How “Better Call Saul” Brilliantly Killed the Thrills of “Breaking Bad”

I don’t want “Better Call Saul” to catch up with “Breaking Bad.” It will, of course. We know where the story ends. But so much of the brilliance of the Bob Odenkirk-led prequel, which begins its sixth and final season on Monday, is how reluctantly it seems to be getting where it’s going. By the end of the first episode of “Breaking Bad,” the unassuming chemistry teacher Walter White (Bryan Cranston) had already begun cooking meth and committed his first murder, albeit in self-defense. “Better Call Saul” is similarly premised on the descent of its hero, Jimmy McGill, who by the time of “Breaking Bad” has become the sociopathic “criminal attorney” Saul Goodman. “Breaking Bad” was set between 2008 and 2010, and, according to scrupulous online timekeepers, “Better Call Saul” has so far brought its characters through only June of 2004. By this point, Jimmy has proved adept at bending the law and at executing the occasional scam. But there is still a vast psychic distance between the gentle protagonist of “Better Call Saul” and the despicable figure who, in his first episode of “Breaking Bad,” can’t fathom why Walter won’t simply kill a compromised friend. By the start of Season 6, Jimmy has begun using his new name, in his commercials and his law practice, and he rationalizes his way into defending (and abetting) cartel criminals in court. But “Saul” is still just a character he plays. He has not yet lost himself in the role.

Odenkirk was originally cast on “Breaking Bad” as comic relief, for a three-episode arc. (The character was written by Peter Gould, who co-created “Better Call Saul” with Vince Gilligan, the showrunner of “Breaking Bad.”) Saul’s look was modelled after a notorious Albuquerque personal-injury lawyer whose garish billboards and TV ads had caught the eye of the show’s writing staff. With his mulleted comb-over and multicolored suits, Saul Goodman was a caricature of shamelessness, and an embodiment of the anti-Semitic “shyster” trope. (“The Jew thing I just do for the homeboys,” he tells Walter during their first meeting. “They all want a pipe-hitting member of the tribe, so to speak.”) But the character kept returning each season, and the idea of a “Saul”-focussed spinoff became a running joke on set. When such a show arrived, in 2015, the cartoon cutout from “Breaking Bad” had been transformed into a fully fleshed-out and startlingly sympathetic person. The Jimmy McGill we meet in Season 1 is defined by the people he cares for, including his brother Chuck (Michael McKean) and his hapless clients, an assortment of penniless criminals and forgotten senior citizens. Whereas “Breaking Bad” ’s Saul would sell his proverbial grandmother for a buck, Jimmy, in “Better Call Saul” Season 4, engineers a humiliating scheme—and defers his million-dollar windfall from a class-action settlement—just to reconcile his elderly client Irene with her friends. Most of all, Jimmy cares about his partner, Kim Wexler, and the life (and law practice) he hopes to build with her.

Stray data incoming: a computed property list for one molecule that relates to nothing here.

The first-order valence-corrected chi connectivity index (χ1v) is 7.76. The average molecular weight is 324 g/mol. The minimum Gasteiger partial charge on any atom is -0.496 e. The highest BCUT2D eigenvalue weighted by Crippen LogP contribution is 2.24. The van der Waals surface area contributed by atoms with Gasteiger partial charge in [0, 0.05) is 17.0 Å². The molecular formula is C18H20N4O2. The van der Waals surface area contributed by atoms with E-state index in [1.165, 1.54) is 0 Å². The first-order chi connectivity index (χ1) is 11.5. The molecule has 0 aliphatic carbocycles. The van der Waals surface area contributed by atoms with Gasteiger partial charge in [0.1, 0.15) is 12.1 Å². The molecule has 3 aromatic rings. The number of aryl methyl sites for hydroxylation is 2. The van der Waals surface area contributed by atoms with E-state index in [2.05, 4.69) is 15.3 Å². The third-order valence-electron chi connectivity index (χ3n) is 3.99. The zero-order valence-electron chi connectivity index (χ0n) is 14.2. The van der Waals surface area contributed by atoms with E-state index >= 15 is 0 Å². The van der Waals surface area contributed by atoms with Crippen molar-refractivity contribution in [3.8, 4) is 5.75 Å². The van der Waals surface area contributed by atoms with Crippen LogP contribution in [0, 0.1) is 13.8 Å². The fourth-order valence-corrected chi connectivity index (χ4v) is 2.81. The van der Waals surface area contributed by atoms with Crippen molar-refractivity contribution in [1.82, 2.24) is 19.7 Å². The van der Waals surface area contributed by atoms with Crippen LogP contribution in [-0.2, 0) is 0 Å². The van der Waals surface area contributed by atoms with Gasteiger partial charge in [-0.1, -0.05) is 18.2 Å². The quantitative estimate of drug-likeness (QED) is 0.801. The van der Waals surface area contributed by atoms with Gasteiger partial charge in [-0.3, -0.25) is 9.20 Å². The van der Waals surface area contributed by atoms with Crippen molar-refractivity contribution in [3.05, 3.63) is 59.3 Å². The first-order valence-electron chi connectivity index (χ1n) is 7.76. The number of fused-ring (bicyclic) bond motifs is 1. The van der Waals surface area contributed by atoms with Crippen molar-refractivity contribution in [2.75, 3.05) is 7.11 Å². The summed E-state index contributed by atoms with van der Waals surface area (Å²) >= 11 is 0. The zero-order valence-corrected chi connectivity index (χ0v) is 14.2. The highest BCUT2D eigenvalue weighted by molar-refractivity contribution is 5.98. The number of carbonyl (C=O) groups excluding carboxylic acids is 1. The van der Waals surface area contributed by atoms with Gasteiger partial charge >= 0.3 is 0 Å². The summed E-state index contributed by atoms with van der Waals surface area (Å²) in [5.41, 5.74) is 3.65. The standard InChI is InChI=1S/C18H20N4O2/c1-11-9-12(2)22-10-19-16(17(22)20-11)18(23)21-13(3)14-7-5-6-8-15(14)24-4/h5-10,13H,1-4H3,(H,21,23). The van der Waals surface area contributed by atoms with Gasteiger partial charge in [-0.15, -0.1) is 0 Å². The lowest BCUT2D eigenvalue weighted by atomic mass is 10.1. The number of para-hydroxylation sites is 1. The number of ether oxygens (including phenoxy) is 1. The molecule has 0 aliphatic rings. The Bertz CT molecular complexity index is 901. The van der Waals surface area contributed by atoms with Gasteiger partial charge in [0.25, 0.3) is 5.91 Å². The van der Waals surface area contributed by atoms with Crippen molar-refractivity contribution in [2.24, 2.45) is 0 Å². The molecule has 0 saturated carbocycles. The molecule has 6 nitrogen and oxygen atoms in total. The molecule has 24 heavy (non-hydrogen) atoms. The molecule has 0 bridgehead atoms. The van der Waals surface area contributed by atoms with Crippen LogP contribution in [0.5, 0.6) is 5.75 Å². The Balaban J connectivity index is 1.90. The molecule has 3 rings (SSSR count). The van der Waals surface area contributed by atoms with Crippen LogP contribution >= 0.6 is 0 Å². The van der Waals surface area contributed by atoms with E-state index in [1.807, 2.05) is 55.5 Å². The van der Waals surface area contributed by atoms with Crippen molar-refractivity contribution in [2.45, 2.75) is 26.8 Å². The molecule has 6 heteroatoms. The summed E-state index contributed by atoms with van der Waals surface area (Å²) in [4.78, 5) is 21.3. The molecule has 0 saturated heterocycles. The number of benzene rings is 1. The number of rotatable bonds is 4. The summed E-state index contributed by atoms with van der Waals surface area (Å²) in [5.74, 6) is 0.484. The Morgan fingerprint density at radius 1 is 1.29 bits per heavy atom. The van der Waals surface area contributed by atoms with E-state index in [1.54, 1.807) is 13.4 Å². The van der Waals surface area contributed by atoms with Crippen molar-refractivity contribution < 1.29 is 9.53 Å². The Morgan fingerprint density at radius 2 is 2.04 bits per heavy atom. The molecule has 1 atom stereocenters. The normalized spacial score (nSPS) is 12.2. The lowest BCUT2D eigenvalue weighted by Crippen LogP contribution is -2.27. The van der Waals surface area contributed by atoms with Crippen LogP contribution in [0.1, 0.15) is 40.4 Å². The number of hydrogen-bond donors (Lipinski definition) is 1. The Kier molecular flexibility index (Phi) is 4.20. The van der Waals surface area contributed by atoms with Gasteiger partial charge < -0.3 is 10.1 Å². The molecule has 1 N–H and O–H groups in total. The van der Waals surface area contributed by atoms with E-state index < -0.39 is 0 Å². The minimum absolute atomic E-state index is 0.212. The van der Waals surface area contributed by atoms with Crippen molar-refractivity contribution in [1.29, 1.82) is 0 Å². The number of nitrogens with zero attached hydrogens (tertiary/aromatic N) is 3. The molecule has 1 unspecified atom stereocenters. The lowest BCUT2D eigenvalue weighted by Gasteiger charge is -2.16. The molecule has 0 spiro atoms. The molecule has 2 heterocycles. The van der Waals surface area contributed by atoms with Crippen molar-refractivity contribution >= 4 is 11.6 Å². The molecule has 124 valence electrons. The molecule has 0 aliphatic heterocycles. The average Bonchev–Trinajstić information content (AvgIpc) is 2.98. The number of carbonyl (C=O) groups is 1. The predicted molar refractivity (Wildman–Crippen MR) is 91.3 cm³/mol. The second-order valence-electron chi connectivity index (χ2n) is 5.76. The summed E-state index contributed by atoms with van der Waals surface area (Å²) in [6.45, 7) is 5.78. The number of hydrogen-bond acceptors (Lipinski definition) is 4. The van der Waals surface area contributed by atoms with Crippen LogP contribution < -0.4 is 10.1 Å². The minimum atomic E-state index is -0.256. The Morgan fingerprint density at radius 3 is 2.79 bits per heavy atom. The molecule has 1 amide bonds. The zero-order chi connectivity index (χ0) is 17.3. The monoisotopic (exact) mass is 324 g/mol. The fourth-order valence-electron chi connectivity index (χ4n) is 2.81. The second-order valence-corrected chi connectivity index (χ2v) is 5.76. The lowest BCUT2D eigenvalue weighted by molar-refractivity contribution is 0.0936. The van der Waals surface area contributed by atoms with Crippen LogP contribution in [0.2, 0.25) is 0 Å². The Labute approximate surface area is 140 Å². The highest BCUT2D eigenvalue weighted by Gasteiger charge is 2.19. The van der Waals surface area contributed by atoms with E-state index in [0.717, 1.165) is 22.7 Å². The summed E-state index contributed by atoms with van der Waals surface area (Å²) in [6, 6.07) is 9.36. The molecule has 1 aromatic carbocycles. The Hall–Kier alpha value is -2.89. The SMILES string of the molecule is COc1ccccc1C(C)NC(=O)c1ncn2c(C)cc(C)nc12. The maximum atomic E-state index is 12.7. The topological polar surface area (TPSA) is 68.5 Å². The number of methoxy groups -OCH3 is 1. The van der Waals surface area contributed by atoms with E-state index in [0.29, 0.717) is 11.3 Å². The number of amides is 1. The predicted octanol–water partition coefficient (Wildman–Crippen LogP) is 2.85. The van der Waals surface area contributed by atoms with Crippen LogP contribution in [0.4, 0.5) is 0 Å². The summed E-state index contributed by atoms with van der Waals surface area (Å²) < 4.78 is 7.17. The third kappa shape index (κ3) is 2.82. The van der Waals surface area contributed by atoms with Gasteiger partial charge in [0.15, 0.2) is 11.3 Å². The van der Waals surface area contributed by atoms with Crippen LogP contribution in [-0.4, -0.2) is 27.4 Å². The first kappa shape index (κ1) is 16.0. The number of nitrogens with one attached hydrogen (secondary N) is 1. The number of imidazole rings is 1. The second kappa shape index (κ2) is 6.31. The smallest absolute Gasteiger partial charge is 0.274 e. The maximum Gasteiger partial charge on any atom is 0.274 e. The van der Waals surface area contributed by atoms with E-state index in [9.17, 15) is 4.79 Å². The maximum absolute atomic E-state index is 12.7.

Walter White’s wife, Skyler (Anna Gunn), was one of the most (unjustly) hated characters in modern television. She had the audacity to object to her husband’s murderous midlife crisis, which for many fans made her a buzzkill. As other critics have pointed out, the writers of “Better Call Saul” seemed intent on avoiding a repeat of the Skyler problem when they wrote the character of Kim. Played by the beguilingly opaque Rhea Seehorn, Kim is Jimmy’s partner in crime; the pair even run cons together, bilking blowhards for free drinks and checks they don’t bother to cash. Whereas Skyler was an uncomfortable reminder of all the responsibilities that Walter was shirking, Kim is Jimmy’s unconditional ally and enabler. But the character of Kim never appears in “Breaking Bad,” and the question hanging over “Better Call Saul” is: why? Each season opens with a black-and-white flash-forward to Saul’s fate after “Breaking Bad” ends, a numbing purgatory in Nebraska, where he is hiding under the alias Gene Takovic. He labors silently in an Omaha Cinnabon, without hope, without joy, and without Kim, watching old commercials of himself as Saul on degrading VHS tapes. If Kim doesn’t die by the end of the final season, then something even worse might be in the offing: the prospect that she—the show’s most fundamentally decent character—will break bad, too. In Season 6’s opening montage, set after the end of “Breaking Bad,” we see a tequila stopper that Kim kept from her first con with Jimmy, a token of their relationship, lying lost in a gutter.